Chances of Having a Miscarriage during Pregnancy - Week by Week

Risk of Having a Miscarriage During Pregnancy

Giving birth to a baby is one of the most blessed feelings in the world. However, sometimes, due to certain complications, a pregnancy may end i.e. a woman may experience a miscarriage. Miscarriage can be depressing and a difficult situation to deal with for a woman. These are the risks of miscarriage by week, and various factors that may increase a woman’s chance of miscarriage, which will keep you informed.

Which Factors Increase the Risk of a Miscarriage?

A miscarriage can be described as a loss of pregnancy that usually happens within 20 weeks of pregnancy. In most cases, a miscarriage may occur within the first trimester only. As per some facts, 10 to 25 percent of pregnant women experience a miscarriage. This is perhaps the reason most couples announce their pregnancy once the risk of miscarriage subsides. As your pregnancy progresses, the chances of miscarriage diminish. If you are speculating the factors that may increase your chances of miscarriage, then take a look at the following factors:

1. Genetic Issues

Genetic issues may be responsible for approximately 90 percent of the abortions that happen within the first trimester of pregnancy. A baby inherits 23 chromosomes from each parent. If either of the chromosomes is defective or missing, it may lead to complications that may result in a miscarriage.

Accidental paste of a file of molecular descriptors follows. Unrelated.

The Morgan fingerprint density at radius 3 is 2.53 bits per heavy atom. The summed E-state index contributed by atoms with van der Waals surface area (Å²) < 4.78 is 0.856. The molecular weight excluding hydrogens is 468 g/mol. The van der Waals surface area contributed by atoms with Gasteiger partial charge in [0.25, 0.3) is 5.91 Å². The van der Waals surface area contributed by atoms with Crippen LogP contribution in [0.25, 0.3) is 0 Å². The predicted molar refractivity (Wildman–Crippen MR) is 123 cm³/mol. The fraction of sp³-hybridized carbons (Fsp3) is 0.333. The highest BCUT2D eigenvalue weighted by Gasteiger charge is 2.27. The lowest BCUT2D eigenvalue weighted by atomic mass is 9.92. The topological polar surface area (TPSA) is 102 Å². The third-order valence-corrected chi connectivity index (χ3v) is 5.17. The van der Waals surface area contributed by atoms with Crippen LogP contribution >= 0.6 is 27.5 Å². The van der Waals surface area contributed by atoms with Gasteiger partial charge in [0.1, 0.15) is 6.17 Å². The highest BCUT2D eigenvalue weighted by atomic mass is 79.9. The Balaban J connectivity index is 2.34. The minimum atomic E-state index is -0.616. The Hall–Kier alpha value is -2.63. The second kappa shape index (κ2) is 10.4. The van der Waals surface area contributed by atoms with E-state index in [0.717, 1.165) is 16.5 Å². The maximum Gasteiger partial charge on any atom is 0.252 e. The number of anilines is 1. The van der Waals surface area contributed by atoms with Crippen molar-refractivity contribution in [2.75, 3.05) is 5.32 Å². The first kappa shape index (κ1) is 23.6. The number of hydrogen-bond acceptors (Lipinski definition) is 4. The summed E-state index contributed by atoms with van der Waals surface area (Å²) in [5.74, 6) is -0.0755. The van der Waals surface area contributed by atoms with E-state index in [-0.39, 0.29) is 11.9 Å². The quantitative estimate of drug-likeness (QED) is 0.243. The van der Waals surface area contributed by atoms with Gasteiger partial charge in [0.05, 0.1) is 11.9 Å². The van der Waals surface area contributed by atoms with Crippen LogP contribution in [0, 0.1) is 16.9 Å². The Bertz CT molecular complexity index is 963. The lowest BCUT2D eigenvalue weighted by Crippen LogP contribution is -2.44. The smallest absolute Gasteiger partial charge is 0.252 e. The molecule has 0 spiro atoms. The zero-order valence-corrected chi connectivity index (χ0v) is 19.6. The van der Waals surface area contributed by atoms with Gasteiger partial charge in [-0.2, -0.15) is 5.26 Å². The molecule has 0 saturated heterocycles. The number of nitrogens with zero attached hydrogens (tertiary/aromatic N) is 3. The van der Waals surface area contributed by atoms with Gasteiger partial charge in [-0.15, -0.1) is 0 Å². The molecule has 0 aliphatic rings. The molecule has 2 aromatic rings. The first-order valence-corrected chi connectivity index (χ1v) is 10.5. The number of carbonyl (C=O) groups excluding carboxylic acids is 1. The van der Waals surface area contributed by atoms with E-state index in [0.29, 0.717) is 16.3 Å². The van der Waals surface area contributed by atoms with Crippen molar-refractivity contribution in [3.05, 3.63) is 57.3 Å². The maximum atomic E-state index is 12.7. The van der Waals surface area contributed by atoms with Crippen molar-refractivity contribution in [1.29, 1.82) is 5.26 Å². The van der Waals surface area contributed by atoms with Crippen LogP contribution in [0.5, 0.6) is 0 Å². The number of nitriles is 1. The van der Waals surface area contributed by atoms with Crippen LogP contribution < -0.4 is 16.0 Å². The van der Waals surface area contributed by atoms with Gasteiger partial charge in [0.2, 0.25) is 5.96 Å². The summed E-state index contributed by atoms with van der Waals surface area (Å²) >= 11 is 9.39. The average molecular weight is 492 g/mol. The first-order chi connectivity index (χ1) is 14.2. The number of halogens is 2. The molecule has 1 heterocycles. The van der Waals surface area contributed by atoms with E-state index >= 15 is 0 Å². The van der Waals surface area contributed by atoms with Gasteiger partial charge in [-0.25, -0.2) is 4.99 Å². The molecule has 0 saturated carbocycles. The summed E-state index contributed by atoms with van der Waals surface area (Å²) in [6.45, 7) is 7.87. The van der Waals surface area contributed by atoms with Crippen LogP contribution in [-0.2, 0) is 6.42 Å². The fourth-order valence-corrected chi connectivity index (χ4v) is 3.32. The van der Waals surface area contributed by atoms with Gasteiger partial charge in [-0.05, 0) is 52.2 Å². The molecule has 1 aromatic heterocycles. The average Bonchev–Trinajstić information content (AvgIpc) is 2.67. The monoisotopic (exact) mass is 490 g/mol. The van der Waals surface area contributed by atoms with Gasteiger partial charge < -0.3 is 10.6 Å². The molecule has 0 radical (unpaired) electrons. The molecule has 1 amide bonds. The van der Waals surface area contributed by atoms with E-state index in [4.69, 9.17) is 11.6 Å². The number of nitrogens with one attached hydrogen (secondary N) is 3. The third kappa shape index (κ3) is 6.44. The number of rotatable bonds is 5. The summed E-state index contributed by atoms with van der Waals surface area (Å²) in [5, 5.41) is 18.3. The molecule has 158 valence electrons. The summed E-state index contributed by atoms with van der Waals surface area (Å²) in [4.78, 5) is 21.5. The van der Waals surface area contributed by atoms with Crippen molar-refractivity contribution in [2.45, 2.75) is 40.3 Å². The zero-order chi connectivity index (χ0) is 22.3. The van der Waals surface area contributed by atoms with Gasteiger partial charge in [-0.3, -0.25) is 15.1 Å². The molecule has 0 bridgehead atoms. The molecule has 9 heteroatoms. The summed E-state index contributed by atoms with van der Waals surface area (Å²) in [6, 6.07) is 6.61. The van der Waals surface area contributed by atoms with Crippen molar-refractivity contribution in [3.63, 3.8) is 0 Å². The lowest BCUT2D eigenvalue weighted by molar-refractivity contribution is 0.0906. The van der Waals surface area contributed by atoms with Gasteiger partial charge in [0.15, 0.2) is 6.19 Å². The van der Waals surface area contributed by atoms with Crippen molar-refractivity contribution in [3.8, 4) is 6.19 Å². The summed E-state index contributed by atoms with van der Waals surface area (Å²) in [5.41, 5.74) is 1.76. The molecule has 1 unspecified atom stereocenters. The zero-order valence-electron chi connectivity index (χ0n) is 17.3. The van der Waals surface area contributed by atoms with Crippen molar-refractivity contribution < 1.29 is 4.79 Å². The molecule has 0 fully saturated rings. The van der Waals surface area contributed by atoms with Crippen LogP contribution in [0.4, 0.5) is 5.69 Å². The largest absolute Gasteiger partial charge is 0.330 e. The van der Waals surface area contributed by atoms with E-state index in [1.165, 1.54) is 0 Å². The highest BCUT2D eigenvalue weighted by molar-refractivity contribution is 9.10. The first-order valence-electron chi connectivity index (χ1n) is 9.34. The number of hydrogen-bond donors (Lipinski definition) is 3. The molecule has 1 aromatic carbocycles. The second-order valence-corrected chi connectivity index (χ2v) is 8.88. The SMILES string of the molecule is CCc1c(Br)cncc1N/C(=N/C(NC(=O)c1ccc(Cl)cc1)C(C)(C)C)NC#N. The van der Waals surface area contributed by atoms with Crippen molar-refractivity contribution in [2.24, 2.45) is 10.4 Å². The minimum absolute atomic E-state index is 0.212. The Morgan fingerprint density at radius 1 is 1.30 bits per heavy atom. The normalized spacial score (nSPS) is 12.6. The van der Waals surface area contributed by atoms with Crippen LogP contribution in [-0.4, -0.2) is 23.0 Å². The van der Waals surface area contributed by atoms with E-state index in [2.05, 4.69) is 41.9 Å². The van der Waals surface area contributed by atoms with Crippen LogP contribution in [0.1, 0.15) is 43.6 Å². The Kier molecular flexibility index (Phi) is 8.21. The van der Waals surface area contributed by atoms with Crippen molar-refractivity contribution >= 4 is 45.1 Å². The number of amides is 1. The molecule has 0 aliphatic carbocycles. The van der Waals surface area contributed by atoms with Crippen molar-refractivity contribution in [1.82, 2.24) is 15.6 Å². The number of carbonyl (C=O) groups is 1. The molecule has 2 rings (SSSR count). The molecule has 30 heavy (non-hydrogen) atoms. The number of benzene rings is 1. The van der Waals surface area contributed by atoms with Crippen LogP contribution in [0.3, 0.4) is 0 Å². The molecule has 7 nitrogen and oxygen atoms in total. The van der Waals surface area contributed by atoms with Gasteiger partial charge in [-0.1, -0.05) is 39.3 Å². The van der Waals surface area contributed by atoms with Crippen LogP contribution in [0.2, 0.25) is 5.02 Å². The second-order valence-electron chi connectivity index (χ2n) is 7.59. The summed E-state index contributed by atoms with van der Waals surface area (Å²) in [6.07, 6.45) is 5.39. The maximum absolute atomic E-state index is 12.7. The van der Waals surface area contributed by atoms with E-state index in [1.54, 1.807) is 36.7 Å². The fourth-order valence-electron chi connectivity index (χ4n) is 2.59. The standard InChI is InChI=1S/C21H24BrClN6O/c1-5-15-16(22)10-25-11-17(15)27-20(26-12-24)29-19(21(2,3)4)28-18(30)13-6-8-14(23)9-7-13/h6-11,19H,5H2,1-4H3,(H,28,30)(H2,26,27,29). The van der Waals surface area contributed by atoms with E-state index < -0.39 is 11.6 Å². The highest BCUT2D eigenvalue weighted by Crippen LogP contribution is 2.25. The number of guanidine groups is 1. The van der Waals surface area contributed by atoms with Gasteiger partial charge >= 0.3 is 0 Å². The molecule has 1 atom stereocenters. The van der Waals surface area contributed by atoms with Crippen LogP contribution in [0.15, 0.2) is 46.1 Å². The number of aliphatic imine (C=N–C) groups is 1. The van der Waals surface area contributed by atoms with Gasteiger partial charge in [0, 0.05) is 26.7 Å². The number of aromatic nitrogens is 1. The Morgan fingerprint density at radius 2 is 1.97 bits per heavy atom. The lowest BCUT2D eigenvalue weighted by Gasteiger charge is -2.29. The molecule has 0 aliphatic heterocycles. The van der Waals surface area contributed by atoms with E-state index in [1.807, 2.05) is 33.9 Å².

2. Certain Kinds of Infection

Sometimes a pregnant woman may suffer from infections of cervix or uterus such as mycoplasma, Chlamydia, ureaplasma or gonorrhoea. All such kinds of infections may prove to be fatal for the growth and development of the growing baby and may lead to a miscarriage.

Certain Kinds of Infection

3. Progesterone Deficiency

Progesterone is a very important hormone during pregnancy. Sometimes when the body is unable to produce ample amounts of this hormone in the body, a miscarriage may take place.

4. Blood Clotting Disorders

It is important for our blood to have a good amount of clotting ability as it saves us from excessive bleeding during injuries, surgeries or other such situations. However, sometimes certain blood disorder may occur in women. Therefore, if a woman is suffering from health conditions such as antiphospholipid syndrome or lupus anticoagulant. These conditions may lead to a clot in the placenta, which in turn may hamper oxygen and the nutrients getting passed on to the foetus, leading to miscarriage.

5. Anatomic Problems

A miscarriage may also occur if a woman suffers from anatomic issues. This may happen when the uterus, which is responsible for supporting the foetus, does not form properly and may not be in a position to sustain a pregnancy.

Chances of a Miscarriage By Week

If you suffer from miscarriage, the chances are that may have happened mostly due to the factors that may not be under your control. As discussed above, most cases of miscarriage happen due to genetic reasons, and almost 80 percent of miscarriages may usually happen within 0 to 13 weeks of pregnancy. However, as you progress with your pregnancy, the probability of miscarriage may decrease. In the following section, we shall discuss the estimated risk of miscarriage by week:

1. Chances of Miscarriage From Week 3 to Week 4 of Pregnancy